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August 19, 2011

Movie Review: The Tell-Tale Heart (1960) / The Oval Portrait (1972)

The Tell-Tale Heart, Directed by Ernest Morris

The Oval Portrait, aka One Minute Before Death, Directed by Rogelio A. Gonzales

Independent Cinema has unearthed two obscure horror programmers, based on the stories of Edgar Allen Poe, sure to delight fans. Both are highly entertaining for different reasons. Significantly, one was made before the Roger Corman-Vincent Price cycle -- The Tell-Tale Heart, lensed in Great Britain, the other as the cycle was ending, The Oval Portrait, filmed in Mexico with English speaking actors.

Buy Tell-tale Heart, The/the Oval Portrait Double Feature!

Edgar (Laurence Payne) is a respectable Victorian gentleman, but not from lack of trying. Blessed with the charm of a rotting mackerel, he wiles his lonely nights in his upstairs apartment looking at dirty pictures or spying on lovely young florist Betty (Adrienne Corri, best known as the cat-suited rape victim in Stanley Kubrick's A Clockwork Orange, 1971) across the way as she undresses near an undraped window. Smitten, Edgar asks Betty out and their first date ends disastrously as he forces himself on her in lieu of the usual goodnight kiss! Seeking romantic counsel from his worldly wise friend Carl (Dermot Walsh), Edgar gets a second chance with Betty -- only to see Carl rudely "cutting in" on their dinner date. Sparks fly between Betty and Carl, and Edgar later tearfully sees the two of them fall into bed together through Betty's window. The rightly peeved Edgar invites Carl to his upstairs flat for drinks, confronts him about their affair and brutally kills him with a poker. Burying Carl's body under the floorboards, Edgar's conscience begins to get the better of him when he hears ... something not unlike a watch ticking, swathed in cotton coming from the floor...

This free adaptation of Edgar Allen Poe's The Tell-Tale Heart is especially heady stuff and still packs a punch today. Shot in black-and-white and set in Victorian England, this version of the tale has nothing whatsoever in common with the Hammer horrors of its day, and as Video Watchdog's Tim Lucas points out in his helpful liner notes seems to preclude both Alfred Hitchock's Psycho and Michael Powell's Peeping Tom in that were released the same year. In the scene where Betty rummages through Edgar's flat in order to retrieve evidence to link him with Carl's disappearance; it plays remarkably much like Vera Miles' assignation with the fruit cellar in the Hitchcock film. Edgar's pathological voyeurism also links him with Powell's hero in Peeping Tom as a sympathetic -- but essentially violent and dangerous psychopath.

The Tell-Tale Heart also beats Herschel Gordon Lewis' Blood Feast (1963) to the punch with some shocking gore, as in the scene where Edgar scoops out the titular, still beating organ framed in loving close-up.

Downbeat and sleazy -- the population of this version of Victorian London has homely prostitutes baiting our hero every spare moment, its understandable why this Edgar Allen Poe adaptation has remained obscure. It's far too graphic, both in terms of violence and sexual content to have been shown regularly on television (although Lucas says he saw the film theatrically as a child and later caught in on TV -- whoever would let a young child see this picture should have been taken out and horsewhipped). That being said, this British adaptation of the classic tale remains compelling and still packs a wallop today.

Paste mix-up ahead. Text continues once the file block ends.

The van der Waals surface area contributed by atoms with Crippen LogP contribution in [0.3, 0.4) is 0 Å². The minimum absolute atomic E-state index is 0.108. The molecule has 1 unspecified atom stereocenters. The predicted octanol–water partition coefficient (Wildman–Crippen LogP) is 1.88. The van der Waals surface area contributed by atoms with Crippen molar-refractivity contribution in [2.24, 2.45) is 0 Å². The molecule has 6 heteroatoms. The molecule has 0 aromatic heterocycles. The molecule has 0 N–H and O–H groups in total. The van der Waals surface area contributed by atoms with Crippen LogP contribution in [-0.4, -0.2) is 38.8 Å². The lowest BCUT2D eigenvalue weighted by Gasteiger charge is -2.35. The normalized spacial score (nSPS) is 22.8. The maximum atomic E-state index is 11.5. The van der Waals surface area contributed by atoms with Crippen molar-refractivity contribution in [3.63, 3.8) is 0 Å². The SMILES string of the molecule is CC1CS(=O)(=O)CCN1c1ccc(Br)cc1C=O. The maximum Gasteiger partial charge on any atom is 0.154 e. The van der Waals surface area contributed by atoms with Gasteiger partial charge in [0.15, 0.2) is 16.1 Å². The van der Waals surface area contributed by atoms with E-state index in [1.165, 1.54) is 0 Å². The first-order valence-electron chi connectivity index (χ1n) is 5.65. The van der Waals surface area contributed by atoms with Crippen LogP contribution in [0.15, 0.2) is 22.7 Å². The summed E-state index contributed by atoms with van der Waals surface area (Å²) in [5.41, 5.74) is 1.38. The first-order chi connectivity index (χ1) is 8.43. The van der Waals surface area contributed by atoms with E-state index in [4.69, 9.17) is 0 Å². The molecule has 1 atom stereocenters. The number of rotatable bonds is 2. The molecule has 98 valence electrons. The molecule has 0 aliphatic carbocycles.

The Oval Portrait or Edgar Allen Poe’s The Oval Portrait rounds out the disc. As is the case with Tell-Tale, a very short story has been stretched out to motion picture length, leaving the original tale as largely a source of inspiration. Genevieve (Wanda Hendryx) is called to a forbidding mansion in order to hear the reading of a will from an ancestor. She sees the oval portrait of the title, that of the homeowner’s daughter Rebecca, whose tale is a tragic one. Disobeying her father’s orders, she shelters a Confederate soldier and nurses him back to health. Painting her portrait, the soldier is recaptured by Union forces, presumably to be executed. Rebecca is angrily turned out of the house by her father, and she later dies in childbirth. In the meantime, Genevieve becomes far too sympathetic to the dead girl’s plight – and figures from beyond the grave return to haunt the living.

Fans of Staten Island schlock-meister Andy Milligan will be taken aback at all the amazing similarities The Oval Portrait has to his unique body of work. Portrait is likewise shot in 16mm, and steadfastly sticks to a period setting in spite of its minuscule budget (a Civil War battle scene is tossed into the mix to give the film some production value). Added to the similarities is the poor sound recording, awful performances and rude, arbitrary editing. In addition, it has the Milligan-esque claustrophobic setting peopled with unsympathetic family members, managing a last-minute motherly incest twist shock conclusion.

Hell, it even steals music cues from the “Man In Space With Sounds” by Attillio Mineo album in the manner of Milligan! (While bragging a Les Baxter score, Lucas is quick to pint out that it’s mostly just a rehash of Baxter’s Black Sunday score he did for Mario Bava in 1960.)

Both films are in acceptable shape. The DVD has no extras, and one wonders why Independent Cinema chose to package this double bill in a slipcase with a graphic that at most, took two minutes to make on a laptop computer ….


  1. Nice critique as usual, sir.

  2. Great work Greg! Sounds like such a curious double bill, too.